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Botanical, Art, Garden Flowers, Arena, Set of 4 Framed Antique Prints, Italy, 1767


Filippo Arena (1708-1789) and Mario Cammerari (after)
Four Prints of Ornamental Flowers
Malva, Matricaria, Malus Persica duppl., Plate 39 [Mallow, Chamomile, Persian Apple]
Paeonia, Plate 45 [Peonies]
Papaver, Plate 46 [Poppies]
Tulipa, Plate 60 [Tulips]
from La Natura e Coltura dei Fiori Fisicamente Esposta
[The Nature and Cultivation of Flowers Physically Displayed]
Palermo, Sicily: 1767
Hand-colored engravings
7.75 x 11.75 inches, plate mark
8.25 x 12.25, sight size in mat
9.5 x 14 inches, sheet size approximate
16.25 x 20 inches, matted in gold leaf frame
$5,900, set of four framed

Set of four exquisitely framed lively and highly decorative botanical prints, with rich hand coloring, all in a horizontal format. The treatment of the flowers is almost sculptural, emphasizing their rounded forms. The compositions overall have an informal quality, filling the page with portrayals of garden plants and details. This series of prints was intended to serve as scientific studies for botanists as well as guides for gardeners and horticulturists. They also served as inspiration for decorative arts designers in creating patterns for china, fabrics, wall paper, etc.

Product description continues below.


Filippo Arena was a Jesuit professor of mathematics and philosophy in Palermo. He was interested in the phenomenon of pollination of flowers by insects, which he explored in his work La Natura e Coltura dei Fiori Fisicamente Esposta, published under the name of his nephew, Abbot Ignazio Arena. The work was composed of three volumes — the first on botany and the anatomy and fertilization of flowers, the other two on horticulture, including 60 pages devoted to an in-depth discourse on the creation of a flower garden. The volumes contain a catalog of “noble” species with detailed descriptions of every flower represented in the 65 plates of La Natura. These images were composed by Arena in collaboration with his colleague, painter Mario Cammerari. Many of the renditions of individual flowers were derived from earlier publications, such as Johann Weinmann’s Phytanthoza Iconographia and G.B. Ferrari’s De Florum Cultura.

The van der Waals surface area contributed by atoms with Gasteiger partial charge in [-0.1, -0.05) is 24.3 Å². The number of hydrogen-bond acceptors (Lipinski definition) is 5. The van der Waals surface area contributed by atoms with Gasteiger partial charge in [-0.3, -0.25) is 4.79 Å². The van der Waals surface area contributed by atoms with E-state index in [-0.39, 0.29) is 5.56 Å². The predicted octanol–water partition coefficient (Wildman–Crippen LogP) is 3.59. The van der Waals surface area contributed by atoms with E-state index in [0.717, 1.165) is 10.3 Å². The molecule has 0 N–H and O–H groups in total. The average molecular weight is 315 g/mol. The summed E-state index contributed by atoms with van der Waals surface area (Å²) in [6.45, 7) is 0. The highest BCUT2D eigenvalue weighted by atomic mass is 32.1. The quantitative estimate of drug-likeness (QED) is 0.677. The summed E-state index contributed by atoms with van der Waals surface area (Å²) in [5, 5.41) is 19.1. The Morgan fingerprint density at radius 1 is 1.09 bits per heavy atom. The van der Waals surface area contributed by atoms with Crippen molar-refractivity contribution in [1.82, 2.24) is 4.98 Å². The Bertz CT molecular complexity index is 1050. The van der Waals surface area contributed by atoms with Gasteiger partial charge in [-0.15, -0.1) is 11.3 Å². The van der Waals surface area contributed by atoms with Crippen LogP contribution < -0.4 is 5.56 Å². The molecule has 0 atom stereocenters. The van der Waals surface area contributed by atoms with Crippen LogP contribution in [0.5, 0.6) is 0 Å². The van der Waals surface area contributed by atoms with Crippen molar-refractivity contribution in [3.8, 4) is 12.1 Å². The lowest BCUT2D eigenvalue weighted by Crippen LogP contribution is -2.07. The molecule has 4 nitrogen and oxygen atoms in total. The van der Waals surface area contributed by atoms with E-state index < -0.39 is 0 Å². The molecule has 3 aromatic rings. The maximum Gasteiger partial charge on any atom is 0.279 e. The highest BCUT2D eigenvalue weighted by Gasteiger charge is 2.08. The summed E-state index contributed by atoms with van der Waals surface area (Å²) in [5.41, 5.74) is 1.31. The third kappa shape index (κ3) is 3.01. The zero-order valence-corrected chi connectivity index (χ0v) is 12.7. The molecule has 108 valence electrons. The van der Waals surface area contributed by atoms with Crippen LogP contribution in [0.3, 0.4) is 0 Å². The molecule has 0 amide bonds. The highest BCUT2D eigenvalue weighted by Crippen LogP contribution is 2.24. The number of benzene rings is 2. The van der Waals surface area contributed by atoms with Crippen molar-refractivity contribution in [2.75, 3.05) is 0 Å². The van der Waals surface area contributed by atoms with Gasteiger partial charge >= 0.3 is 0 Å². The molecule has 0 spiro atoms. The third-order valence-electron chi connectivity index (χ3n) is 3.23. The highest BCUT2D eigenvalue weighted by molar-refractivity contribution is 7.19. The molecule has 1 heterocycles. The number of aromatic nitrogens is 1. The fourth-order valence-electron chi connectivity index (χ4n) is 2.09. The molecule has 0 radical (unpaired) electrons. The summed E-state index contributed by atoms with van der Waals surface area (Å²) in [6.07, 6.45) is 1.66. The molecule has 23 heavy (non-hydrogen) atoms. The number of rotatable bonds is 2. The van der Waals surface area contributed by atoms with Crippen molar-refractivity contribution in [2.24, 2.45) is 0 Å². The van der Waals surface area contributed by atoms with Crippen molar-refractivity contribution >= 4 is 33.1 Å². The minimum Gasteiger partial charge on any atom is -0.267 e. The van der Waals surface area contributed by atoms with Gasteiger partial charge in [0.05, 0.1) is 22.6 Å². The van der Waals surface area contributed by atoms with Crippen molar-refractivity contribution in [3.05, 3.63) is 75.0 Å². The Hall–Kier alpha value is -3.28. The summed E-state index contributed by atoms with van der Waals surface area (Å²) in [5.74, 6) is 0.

Condition: Each generally very good with the usual overall toning, light wear, soft creases. Vertical folds, as issued, now flattened. Framed in gold leaf frames with custom marbleized paper and French mats painted with watercolors.


Nissen, Claus. Die Botanische Buchillustration: ihre Geschichte und Bibliographie. Stuttgart:1951-66. 48.

Pritzel, Georg August. Thesaurus Literaturae Botanicae Omnium Gentium. Milan: 1950. 223.

Shejbal, J. “Gli Autori ed Artisti.” Amo Bulbi. (16 March 2004).

Tomasi, Lucia Tongiorgi and Rachel Lambert Mellon. An Oak Spring Flora: Flower Illustration from the Fifteenth Century to the Present Time. New Haven: Yale University, 1997, p. 38.

Additional information


18th Century